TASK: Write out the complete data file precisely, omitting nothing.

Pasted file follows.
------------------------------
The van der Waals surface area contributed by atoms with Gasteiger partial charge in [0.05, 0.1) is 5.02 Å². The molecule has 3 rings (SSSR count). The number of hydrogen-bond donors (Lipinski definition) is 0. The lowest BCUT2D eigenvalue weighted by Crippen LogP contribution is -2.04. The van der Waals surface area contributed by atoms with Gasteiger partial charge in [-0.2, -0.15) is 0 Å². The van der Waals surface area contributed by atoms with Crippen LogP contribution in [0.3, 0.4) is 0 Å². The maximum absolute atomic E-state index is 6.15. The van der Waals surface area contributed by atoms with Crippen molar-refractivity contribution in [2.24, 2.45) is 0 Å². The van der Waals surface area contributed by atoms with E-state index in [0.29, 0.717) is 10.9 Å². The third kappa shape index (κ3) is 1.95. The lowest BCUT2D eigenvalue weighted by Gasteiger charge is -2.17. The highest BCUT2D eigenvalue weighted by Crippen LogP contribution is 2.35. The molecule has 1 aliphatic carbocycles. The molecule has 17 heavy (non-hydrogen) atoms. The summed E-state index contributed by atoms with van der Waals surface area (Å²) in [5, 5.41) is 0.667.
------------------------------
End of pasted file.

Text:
The van der Waals surface area contributed by atoms with Gasteiger partial charge in [0.05, 0.1) is 5.02 Å². The molecule has 3 rings (SSSR count). The number of hydrogen-bond donors (Lipinski definition) is 0. The lowest BCUT2D eigenvalue weighted by Crippen LogP contribution is -2.04. The van der Waals surface area contributed by atoms with Gasteiger partial charge in [-0.2, -0.15) is 0 Å². The van der Waals surface area contributed by atoms with Crippen LogP contribution in [0.3, 0.4) is 0 Å². The maximum absolute atomic E-state index is 6.15. The van der Waals surface area contributed by atoms with Crippen molar-refractivity contribution in [2.24, 2.45) is 0 Å². The van der Waals surface area contributed by atoms with E-state index in [0.29, 0.717) is 10.9 Å². The third kappa shape index (κ3) is 1.95. The lowest BCUT2D eigenvalue weighted by Gasteiger charge is -2.17. The highest BCUT2D eigenvalue weighted by Crippen LogP contribution is 2.35. The molecule has 1 aliphatic carbocycles. The molecule has 17 heavy (non-hydrogen) atoms. The summed E-state index contributed by atoms with van der Waals surface area (Å²) in [5, 5.41) is 0.667.